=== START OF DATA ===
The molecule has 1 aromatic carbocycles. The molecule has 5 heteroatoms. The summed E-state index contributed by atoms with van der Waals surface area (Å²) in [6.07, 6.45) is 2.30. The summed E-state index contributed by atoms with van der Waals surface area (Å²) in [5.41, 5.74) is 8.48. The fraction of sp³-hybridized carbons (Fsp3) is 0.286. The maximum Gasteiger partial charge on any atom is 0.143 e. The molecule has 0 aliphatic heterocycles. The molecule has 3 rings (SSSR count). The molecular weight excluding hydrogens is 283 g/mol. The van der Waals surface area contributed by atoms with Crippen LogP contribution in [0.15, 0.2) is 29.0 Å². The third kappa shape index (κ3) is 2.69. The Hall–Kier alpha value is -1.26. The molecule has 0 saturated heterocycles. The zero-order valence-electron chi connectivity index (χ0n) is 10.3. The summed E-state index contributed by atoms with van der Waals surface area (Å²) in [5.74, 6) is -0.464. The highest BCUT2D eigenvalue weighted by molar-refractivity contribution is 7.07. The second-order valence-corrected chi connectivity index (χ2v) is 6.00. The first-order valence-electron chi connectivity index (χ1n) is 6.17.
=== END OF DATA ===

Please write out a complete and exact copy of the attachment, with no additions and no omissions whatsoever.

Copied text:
The molecule has 1 aromatic carbocycles. The molecule has 5 heteroatoms. The summed E-state index contributed by atoms with van der Waals surface area (Å²) in [6.07, 6.45) is 2.30. The summed E-state index contributed by atoms with van der Waals surface area (Å²) in [5.41, 5.74) is 8.48. The fraction of sp³-hybridized carbons (Fsp3) is 0.286. The maximum Gasteiger partial charge on any atom is 0.143 e. The molecule has 0 aliphatic heterocycles. The molecule has 3 rings (SSSR count). The molecular weight excluding hydrogens is 283 g/mol. The van der Waals surface area contributed by atoms with Crippen LogP contribution in [0.15, 0.2) is 29.0 Å². The third kappa shape index (κ3) is 2.69. The Hall–Kier alpha value is -1.26. The molecule has 0 saturated heterocycles. The zero-order valence-electron chi connectivity index (χ0n) is 10.3. The summed E-state index contributed by atoms with van der Waals surface area (Å²) in [5.74, 6) is -0.464. The highest BCUT2D eigenvalue weighted by molar-refractivity contribution is 7.07. The second-order valence-corrected chi connectivity index (χ2v) is 6.00. The first-order valence-electron chi connectivity index (χ1n) is 6.17.